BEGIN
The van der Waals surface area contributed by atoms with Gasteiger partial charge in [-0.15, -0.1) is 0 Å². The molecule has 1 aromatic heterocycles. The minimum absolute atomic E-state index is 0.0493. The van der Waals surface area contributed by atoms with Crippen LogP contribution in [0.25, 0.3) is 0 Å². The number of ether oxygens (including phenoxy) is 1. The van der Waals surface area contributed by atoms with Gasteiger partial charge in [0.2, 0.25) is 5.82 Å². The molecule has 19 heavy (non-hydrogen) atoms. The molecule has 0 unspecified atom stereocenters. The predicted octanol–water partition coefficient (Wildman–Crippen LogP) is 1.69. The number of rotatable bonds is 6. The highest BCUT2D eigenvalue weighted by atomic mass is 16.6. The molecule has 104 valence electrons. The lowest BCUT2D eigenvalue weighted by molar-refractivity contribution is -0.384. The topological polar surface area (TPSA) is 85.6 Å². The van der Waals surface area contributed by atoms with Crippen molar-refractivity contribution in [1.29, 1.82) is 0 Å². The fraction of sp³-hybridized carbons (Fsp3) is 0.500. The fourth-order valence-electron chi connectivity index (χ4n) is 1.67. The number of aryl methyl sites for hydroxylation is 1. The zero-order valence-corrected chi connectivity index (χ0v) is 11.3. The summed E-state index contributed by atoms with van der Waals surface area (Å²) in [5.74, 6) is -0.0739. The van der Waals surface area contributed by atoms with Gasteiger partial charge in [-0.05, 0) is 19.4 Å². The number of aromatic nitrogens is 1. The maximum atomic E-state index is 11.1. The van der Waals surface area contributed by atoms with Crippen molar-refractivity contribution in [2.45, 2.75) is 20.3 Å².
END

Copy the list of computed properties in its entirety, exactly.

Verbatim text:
The van der Waals surface area contributed by atoms with Gasteiger partial charge in [-0.15, -0.1) is 0 Å². The molecule has 1 aromatic heterocycles. The minimum absolute atomic E-state index is 0.0493. The van der Waals surface area contributed by atoms with Crippen LogP contribution in [0.25, 0.3) is 0 Å². The number of ether oxygens (including phenoxy) is 1. The van der Waals surface area contributed by atoms with Gasteiger partial charge in [0.2, 0.25) is 5.82 Å². The molecule has 19 heavy (non-hydrogen) atoms. The molecule has 0 unspecified atom stereocenters. The predicted octanol–water partition coefficient (Wildman–Crippen LogP) is 1.69. The number of rotatable bonds is 6. The highest BCUT2D eigenvalue weighted by atomic mass is 16.6. The molecule has 104 valence electrons. The lowest BCUT2D eigenvalue weighted by molar-refractivity contribution is -0.384. The topological polar surface area (TPSA) is 85.6 Å². The van der Waals surface area contributed by atoms with Crippen molar-refractivity contribution in [1.29, 1.82) is 0 Å². The fraction of sp³-hybridized carbons (Fsp3) is 0.500. The fourth-order valence-electron chi connectivity index (χ4n) is 1.67. The number of aryl methyl sites for hydroxylation is 1. The zero-order valence-corrected chi connectivity index (χ0v) is 11.3. The summed E-state index contributed by atoms with van der Waals surface area (Å²) in [5.74, 6) is -0.0739. The van der Waals surface area contributed by atoms with Gasteiger partial charge in [-0.05, 0) is 19.4 Å². The number of aromatic nitrogens is 1. The maximum atomic E-state index is 11.1. The van der Waals surface area contributed by atoms with Crippen molar-refractivity contribution in [2.45, 2.75) is 20.3 Å².